One in 10 working mothers have quit their jobs, with one in five considering leaving work due to the challenges that come with balancing professional and childcare duties, a new study has found.
The joint Totaljobs and Fawcett Society research surveyed 3,000 working parents with children four and under as well as 500 UK HR decision makers and aggregated this with data from other UK adults in employment.
It also found that nearly eight in 10 (79 per cent) women have faced barriers to progression while managing childcare.
In addition, a third of employers wrongly assume that pregnant women are less interested in career progression, despite 76 per cent remaining just as ambitious after having a child and 44 per cent saying they are more ambitious.
Adding to this disconnect is the fact that 68 per cent of working mothers feel their capabilities and contributions are sometimes undervalued and overlooked at work.
Jemima Olchawski, CEO of the Fawcett Society, said the fact that women are held back by such a short period of their career, when they may have to balance the care of young children with work, is the result of “outdated prejudices and assumptions”.
She added: “This results in many women stuck in roles that are below their capabilities and for businesses who are struggling to retain talent and combat ongoing skills shortages, the opportunity to develop promising careers that should never have stalled in the first place is an obvious step towards solving these issues.”
Alongside the skills crisis, there are nationwide economic worries which Liz Sebag-Montefiore, director and co-founder at 10Eighty, explained could be solved by reducing barriers to fruitful careers for working mothers.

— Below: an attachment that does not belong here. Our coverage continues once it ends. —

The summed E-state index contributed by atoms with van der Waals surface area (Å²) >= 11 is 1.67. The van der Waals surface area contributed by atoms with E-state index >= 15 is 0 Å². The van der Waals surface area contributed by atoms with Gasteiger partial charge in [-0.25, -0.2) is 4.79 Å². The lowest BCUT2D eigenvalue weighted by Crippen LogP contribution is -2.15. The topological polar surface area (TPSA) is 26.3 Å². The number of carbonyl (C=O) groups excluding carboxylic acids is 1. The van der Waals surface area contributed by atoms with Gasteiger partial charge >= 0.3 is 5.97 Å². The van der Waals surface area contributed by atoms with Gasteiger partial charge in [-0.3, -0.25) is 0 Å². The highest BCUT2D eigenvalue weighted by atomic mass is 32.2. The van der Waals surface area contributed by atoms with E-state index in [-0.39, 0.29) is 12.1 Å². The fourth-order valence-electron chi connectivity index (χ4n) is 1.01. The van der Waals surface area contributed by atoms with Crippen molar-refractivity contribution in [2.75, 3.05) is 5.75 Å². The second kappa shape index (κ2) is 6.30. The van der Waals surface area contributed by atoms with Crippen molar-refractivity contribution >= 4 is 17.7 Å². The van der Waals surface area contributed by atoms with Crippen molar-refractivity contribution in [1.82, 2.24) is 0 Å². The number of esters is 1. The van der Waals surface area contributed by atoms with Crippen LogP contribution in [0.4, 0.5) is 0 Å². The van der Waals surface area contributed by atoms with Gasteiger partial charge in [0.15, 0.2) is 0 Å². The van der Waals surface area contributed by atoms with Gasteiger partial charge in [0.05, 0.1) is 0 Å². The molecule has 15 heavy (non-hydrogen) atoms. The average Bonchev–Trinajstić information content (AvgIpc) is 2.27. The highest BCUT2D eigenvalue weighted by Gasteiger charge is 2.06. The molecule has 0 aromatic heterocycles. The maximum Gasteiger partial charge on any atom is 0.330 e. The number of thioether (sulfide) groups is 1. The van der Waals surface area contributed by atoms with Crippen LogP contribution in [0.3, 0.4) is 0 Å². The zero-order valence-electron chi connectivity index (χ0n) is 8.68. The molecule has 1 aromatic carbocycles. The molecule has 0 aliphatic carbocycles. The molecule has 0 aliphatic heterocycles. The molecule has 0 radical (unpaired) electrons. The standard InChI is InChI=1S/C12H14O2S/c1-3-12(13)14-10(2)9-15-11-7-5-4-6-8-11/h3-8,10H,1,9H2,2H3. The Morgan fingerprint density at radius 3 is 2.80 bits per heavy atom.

She said: “The economy could expand through higher labour force participation if working mothers were better supported, as businesses need women at work – and supporting working mothers in the workforce can help promote a stronger economy and benefit society as a whole.”
It raises the question of what employers and HR can do to improve outcomes for working mothers.
Sebag-Montefiore believes that businesses should focus on the positives of retaining working mothers, supporting policies and coaching, as well as staying in touch with mothers on maternity leave, providing support on return (such as workstation setup), and having good communication around what might have changed in their absence.
She added: “Employers should also accommodate flexible working requests and discuss what could work to retain a new mother; the cost of re-recruitment and training should serve as a strong disincentive to losing working parents.
“Technology has made it so much easier to work flexibly, so it makes no sense for employers to be so resistant to flexible work.”
Amanda Trewhella, employment director at national law firm Freeths, added that while there is no legal obligation for an organisation to support working mothers, those that do support via tweaked procedures and policy will “reap the rewards of being able to attract and retain the best people”.
She said that as it stands requests around flexible working are available for employees who have had 26 weeks of continuous service and employers that refuse it must have a sound business reason.
She added: “It is accepted in employment tribunal cases that women tend to bear the brunt of childcare responsibilities, therefore if women are prevented from working flexibly and their employer does not have legitimate grounds for doing so, they risk a claim of indirect sex discrimination.”